In an unusual example of a UK court finding an abuse of dominance, on 28 January 2014 the English High Court found that, assuming it was dominant, the London Luton Airport operator had abused its dominant position (contrary to UK competition law) in the award and operation of a coach concession from the airport.
The issue of whether the operator is in fact dominant will be considered later. The market allegedly relevant in that regard is that for the grant of rights to use the airport land and infrastructure to operate bus services from the airport.
The abuse found was the entering into by the airport operator of a new concession agreement with a particular coach operator, National Express. In doing so the airport operator abused its dominant position because the terms of the concession (a seven-year exclusivity period to National Express, giving National Express a right of first refusal on services to new destinations in London and discriminating in favour of another coach operator, easyBus) seriously distorted competition between coach operators wanting to provide services from the bus station at the airport, without there being any objective justification for that distortion of competition.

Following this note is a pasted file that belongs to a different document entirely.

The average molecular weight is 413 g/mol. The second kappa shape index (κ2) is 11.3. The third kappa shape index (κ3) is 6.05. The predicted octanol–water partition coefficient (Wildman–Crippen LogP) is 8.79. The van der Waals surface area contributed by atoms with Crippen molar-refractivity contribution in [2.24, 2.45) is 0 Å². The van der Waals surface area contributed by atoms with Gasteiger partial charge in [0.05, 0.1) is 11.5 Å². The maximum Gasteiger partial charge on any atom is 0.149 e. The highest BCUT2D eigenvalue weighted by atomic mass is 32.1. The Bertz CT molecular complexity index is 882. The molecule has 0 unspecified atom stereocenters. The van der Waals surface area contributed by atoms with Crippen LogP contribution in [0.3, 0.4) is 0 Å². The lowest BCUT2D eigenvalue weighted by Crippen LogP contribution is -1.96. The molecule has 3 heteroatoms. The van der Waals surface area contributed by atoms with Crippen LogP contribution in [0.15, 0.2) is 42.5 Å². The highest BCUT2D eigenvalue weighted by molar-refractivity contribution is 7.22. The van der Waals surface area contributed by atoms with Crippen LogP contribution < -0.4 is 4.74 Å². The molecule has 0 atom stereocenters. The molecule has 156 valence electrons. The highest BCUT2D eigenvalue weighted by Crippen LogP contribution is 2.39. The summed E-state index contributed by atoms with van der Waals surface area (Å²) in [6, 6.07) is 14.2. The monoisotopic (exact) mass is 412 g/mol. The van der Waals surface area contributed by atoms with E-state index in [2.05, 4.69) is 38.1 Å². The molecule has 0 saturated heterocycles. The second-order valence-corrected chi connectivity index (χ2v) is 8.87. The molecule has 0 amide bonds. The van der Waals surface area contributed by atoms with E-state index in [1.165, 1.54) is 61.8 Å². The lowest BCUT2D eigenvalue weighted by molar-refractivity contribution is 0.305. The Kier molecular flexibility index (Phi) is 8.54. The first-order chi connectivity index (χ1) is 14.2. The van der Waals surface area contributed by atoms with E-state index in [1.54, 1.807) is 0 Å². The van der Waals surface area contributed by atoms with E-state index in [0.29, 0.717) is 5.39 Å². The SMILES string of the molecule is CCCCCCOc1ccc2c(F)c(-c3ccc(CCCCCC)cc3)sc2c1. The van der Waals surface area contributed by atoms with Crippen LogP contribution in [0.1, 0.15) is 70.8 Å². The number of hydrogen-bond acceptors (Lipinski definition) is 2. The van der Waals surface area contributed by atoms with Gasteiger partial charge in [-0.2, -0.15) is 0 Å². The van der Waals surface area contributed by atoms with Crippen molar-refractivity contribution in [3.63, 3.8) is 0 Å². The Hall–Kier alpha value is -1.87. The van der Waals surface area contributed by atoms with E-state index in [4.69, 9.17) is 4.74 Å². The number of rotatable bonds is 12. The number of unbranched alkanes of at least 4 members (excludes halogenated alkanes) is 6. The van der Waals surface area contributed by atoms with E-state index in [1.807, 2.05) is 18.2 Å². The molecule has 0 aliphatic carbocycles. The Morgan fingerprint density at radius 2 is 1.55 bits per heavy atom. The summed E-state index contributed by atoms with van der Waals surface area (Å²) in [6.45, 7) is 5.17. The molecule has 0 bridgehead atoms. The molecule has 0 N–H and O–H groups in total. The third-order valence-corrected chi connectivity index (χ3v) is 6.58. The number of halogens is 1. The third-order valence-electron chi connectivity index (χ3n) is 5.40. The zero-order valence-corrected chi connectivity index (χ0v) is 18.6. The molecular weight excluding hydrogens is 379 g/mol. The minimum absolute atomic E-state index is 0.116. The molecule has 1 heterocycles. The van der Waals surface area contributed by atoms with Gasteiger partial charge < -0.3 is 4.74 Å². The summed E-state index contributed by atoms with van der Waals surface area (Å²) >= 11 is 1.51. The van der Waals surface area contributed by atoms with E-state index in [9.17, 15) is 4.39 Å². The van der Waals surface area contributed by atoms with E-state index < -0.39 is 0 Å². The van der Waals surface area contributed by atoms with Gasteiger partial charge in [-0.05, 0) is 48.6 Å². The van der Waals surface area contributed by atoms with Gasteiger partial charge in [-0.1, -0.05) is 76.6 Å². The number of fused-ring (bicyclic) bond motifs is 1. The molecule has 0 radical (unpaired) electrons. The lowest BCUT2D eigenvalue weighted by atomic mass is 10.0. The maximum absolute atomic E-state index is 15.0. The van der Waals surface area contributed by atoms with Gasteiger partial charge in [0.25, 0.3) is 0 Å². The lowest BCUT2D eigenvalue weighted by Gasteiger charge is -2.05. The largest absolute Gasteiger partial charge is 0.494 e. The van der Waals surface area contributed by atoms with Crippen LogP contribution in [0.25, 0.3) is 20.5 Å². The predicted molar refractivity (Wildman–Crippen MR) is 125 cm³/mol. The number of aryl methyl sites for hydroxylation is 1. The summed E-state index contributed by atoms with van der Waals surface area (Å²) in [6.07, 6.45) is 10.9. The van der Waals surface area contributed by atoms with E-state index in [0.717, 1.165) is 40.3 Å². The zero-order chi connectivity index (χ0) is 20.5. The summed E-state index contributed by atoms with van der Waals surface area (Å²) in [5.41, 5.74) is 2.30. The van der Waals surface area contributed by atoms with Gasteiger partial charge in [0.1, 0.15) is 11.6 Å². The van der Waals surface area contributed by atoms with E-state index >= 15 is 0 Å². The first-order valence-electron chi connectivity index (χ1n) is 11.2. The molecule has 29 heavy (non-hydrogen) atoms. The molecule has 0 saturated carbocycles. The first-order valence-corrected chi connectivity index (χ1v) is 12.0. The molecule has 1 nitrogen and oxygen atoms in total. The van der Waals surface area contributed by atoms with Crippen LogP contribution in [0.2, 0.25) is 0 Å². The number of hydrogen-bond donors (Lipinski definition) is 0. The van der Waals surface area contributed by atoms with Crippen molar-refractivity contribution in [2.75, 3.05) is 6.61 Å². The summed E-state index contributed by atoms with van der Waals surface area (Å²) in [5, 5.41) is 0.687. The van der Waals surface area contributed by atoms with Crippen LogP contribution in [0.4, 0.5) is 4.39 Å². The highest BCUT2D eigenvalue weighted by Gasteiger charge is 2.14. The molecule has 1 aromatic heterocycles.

The court stated that a dominant undertaking can abuse its position either by distorting competition on the market on which it operates itself (the upstream market) or by distorting competition on the market on which its customers compete with each other (the downstream market). The fact that the airport operator was not a coach operator itself did not prevent any distortion of the downstream coach market arising from its conduct from being an abuse.
The judgment also shows that private enforcement of competition law continues to develop in the UK. There was no regulatory involvement from the OFT in this case.